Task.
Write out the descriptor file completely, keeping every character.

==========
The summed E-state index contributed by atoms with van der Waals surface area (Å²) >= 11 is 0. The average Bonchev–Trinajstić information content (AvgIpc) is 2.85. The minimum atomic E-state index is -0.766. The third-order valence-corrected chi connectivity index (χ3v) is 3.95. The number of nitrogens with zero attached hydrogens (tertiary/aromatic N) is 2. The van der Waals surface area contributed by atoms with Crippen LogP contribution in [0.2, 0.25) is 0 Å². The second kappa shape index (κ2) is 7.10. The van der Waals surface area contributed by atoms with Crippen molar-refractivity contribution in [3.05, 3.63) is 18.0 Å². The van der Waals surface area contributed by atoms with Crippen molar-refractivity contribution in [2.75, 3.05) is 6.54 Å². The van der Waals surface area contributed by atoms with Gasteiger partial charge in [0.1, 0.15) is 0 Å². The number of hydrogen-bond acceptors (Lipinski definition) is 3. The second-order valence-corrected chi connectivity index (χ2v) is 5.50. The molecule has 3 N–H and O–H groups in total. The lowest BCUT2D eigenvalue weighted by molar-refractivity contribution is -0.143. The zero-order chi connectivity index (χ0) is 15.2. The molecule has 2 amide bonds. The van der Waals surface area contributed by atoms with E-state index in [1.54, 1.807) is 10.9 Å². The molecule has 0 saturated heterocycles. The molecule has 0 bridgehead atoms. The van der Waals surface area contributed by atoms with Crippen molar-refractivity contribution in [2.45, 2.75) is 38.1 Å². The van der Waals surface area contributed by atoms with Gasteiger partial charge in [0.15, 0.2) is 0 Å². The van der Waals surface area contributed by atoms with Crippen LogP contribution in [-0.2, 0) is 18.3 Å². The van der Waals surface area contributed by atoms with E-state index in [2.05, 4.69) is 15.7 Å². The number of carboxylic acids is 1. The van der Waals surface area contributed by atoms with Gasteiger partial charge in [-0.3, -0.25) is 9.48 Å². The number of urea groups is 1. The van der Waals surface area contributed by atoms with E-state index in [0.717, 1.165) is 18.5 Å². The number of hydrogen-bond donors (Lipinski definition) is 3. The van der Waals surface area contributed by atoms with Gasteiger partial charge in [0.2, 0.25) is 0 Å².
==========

The summed E-state index contributed by atoms with van der Waals surface area (Å²) >= 11 is 0. The average Bonchev–Trinajstić information content (AvgIpc) is 2.85. The minimum atomic E-state index is -0.766. The third-order valence-corrected chi connectivity index (χ3v) is 3.95. The number of nitrogens with zero attached hydrogens (tertiary/aromatic N) is 2. The van der Waals surface area contributed by atoms with Crippen LogP contribution in [0.2, 0.25) is 0 Å². The second kappa shape index (κ2) is 7.10. The van der Waals surface area contributed by atoms with Crippen molar-refractivity contribution in [3.05, 3.63) is 18.0 Å². The van der Waals surface area contributed by atoms with Crippen molar-refractivity contribution in [2.75, 3.05) is 6.54 Å². The van der Waals surface area contributed by atoms with Gasteiger partial charge in [0.1, 0.15) is 0 Å². The number of hydrogen-bond acceptors (Lipinski definition) is 3. The second-order valence-corrected chi connectivity index (χ2v) is 5.50. The molecule has 3 N–H and O–H groups in total. The lowest BCUT2D eigenvalue weighted by molar-refractivity contribution is -0.143. The zero-order chi connectivity index (χ0) is 15.2. The molecule has 2 amide bonds. The van der Waals surface area contributed by atoms with E-state index in [1.54, 1.807) is 10.9 Å². The molecule has 0 saturated heterocycles. The molecule has 0 bridgehead atoms. The van der Waals surface area contributed by atoms with Crippen molar-refractivity contribution in [2.45, 2.75) is 38.1 Å². The van der Waals surface area contributed by atoms with Gasteiger partial charge in [0.15, 0.2) is 0 Å². The van der Waals surface area contributed by atoms with Crippen LogP contribution in [-0.2, 0) is 18.3 Å². The van der Waals surface area contributed by atoms with E-state index in [2.05, 4.69) is 15.7 Å². The number of carboxylic acids is 1. The van der Waals surface area contributed by atoms with Gasteiger partial charge in [-0.3, -0.25) is 9.48 Å². The number of urea groups is 1. The van der Waals surface area contributed by atoms with E-state index in [0.717, 1.165) is 18.5 Å². The number of hydrogen-bond donors (Lipinski definition) is 3. The van der Waals surface area contributed by atoms with Gasteiger partial charge in [0.2, 0.25) is 0 Å².